would it be a good idea to include (or link to) non-PHP files in this way:
src="http://<?php echo $_SERVER['HTTP_HOST']; ?>/images/banner.png"
src="http://<?php echo $_SERVER['HTTP_HOST']; ?>/snow.js"
any comment very appreciated
BTW, how about php files?
12-20-2003, 11:34 PM
i dont see what advantage that has over just typing in the host address, unless the site changes domains often... :confused:
12-21-2003, 01:12 AM
Yeah, that saves you no time whatsoever and is rather pointless.
12-21-2003, 10:38 AM
If you intend to reuse your code (which is a good thing) then your basic idea is far from pointless, as you can reuse that code on any site without worrying about changing it.
Personally I define a variable in a config file (the same place I keep database connections etc , e.g. a file that is always included and ..
define( 'ROOT' , 'http://www.domain.com/' ) ;
define( 'FILE_ROOT' , '/home/user/www/' ) ;
define( 'TEMPLATES' , FILE_ROOT . '/admin/tpl/' ) ;
/* etc.. */
& then e.g.
etc , so whenever I reuse a block of code I never ever have to worry about search & replacing code left right and centre.
OK your code above is simple , but you will find that most larger complex projects will be using very similar logic , even down to defining image and script and user paths & directories etc.
( <?=ROOT;?> is also ( 9/10 ) less typing ;) )
12-21-2003, 12:33 PM
whats wrong with src="/images/header.gif" as this reads from the root directory anyway.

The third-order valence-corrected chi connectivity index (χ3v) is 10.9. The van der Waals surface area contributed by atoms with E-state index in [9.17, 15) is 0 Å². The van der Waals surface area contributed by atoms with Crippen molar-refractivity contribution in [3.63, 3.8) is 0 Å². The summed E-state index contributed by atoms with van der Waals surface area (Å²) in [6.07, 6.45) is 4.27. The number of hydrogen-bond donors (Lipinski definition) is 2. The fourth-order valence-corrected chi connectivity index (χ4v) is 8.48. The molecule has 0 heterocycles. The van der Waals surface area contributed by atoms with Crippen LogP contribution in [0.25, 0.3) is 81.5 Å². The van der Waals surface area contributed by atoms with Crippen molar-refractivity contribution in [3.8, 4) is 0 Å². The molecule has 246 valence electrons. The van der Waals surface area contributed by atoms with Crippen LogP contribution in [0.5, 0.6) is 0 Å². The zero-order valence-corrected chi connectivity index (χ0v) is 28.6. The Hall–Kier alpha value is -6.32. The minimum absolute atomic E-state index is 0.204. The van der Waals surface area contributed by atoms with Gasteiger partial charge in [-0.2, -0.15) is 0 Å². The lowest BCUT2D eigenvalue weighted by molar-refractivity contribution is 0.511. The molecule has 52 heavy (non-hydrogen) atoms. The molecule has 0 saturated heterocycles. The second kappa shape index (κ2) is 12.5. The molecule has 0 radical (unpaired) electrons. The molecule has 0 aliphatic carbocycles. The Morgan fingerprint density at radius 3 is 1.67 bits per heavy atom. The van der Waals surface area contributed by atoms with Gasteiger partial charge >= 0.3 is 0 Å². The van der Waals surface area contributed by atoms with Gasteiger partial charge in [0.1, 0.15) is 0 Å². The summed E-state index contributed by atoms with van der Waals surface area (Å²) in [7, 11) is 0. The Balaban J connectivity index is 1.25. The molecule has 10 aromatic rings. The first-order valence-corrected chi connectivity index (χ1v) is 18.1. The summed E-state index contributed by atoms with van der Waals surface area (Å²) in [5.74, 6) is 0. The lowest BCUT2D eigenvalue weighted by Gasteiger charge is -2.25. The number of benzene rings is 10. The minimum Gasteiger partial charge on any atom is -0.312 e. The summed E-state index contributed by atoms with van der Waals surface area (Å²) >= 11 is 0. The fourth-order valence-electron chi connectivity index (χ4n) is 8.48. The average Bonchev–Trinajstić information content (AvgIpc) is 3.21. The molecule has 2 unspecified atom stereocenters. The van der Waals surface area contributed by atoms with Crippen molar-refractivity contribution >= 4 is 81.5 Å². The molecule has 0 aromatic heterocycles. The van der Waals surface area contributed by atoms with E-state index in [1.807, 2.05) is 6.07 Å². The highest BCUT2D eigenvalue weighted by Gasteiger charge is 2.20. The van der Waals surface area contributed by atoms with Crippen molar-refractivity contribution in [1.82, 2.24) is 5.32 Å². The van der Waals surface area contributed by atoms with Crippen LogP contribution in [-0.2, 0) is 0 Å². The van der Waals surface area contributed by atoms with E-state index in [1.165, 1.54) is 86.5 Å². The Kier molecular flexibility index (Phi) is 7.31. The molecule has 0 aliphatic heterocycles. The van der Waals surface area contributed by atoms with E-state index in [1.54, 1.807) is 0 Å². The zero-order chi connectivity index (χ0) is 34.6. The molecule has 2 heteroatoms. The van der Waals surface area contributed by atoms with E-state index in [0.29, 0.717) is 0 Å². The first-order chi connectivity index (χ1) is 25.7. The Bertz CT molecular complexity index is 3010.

12-21-2003, 01:00 PM
absolutely nothing , but then you may for example decide to use search engine friendly URL's eg
page.php?var1=var1&var2=var2 .... etc
now you have to recode all of your paths as the links now requires an extra '../' or two (or 3)
now thats just 1 example which happens to fit my preference ;)
however coding absolute paths and then abstracting those puts you in a position where you simply can not lose.
I would say that 50-60% of my day to day work now reuses existing code , especially for generic frameworks of sites/applications , at this point simple steps such as MeGa suggests can reap massive benefits , the more complex the applications get , the more sense it makes.
The ONLY downside to the above is the extra parsing that PHP has to do , and that would be a fair argument on its own , but firstly the overhead is minor , however if you are an efficiency freak (like me) then you negate that overhead with cacheing , be that administrative or at runtime.
The point I am trying to make is that the method noted is not useless , again , far from it and it should not be dismissed without thought.